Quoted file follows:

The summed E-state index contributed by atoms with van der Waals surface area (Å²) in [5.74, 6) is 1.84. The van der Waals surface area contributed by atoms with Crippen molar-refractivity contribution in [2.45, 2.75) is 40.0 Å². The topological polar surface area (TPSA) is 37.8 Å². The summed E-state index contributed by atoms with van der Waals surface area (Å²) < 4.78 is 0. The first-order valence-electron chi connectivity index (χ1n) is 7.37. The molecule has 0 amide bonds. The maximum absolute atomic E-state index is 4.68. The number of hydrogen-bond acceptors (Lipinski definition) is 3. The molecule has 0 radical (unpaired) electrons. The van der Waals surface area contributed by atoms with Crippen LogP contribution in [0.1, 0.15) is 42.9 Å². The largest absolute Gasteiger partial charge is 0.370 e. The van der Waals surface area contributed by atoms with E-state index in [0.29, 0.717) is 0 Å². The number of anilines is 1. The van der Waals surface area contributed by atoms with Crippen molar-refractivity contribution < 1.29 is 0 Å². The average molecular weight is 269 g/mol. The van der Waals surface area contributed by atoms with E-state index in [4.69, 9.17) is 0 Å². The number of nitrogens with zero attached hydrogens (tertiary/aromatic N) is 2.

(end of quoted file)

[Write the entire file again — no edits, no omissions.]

The summed E-state index contributed by atoms with van der Waals surface area (Å²) in [5.74, 6) is 1.84. The van der Waals surface area contributed by atoms with Crippen molar-refractivity contribution in [2.45, 2.75) is 40.0 Å². The topological polar surface area (TPSA) is 37.8 Å². The summed E-state index contributed by atoms with van der Waals surface area (Å²) < 4.78 is 0. The first-order valence-electron chi connectivity index (χ1n) is 7.37. The molecule has 0 amide bonds. The maximum absolute atomic E-state index is 4.68. The number of hydrogen-bond acceptors (Lipinski definition) is 3. The molecule has 0 radical (unpaired) electrons. The van der Waals surface area contributed by atoms with Crippen LogP contribution in [0.1, 0.15) is 42.9 Å². The largest absolute Gasteiger partial charge is 0.370 e. The van der Waals surface area contributed by atoms with E-state index in [0.29, 0.717) is 0 Å². The number of anilines is 1. The van der Waals surface area contributed by atoms with Crippen molar-refractivity contribution < 1.29 is 0 Å². The average molecular weight is 269 g/mol. The van der Waals surface area contributed by atoms with E-state index in [4.69, 9.17) is 0 Å². The number of nitrogens with zero attached hydrogens (tertiary/aromatic N) is 2.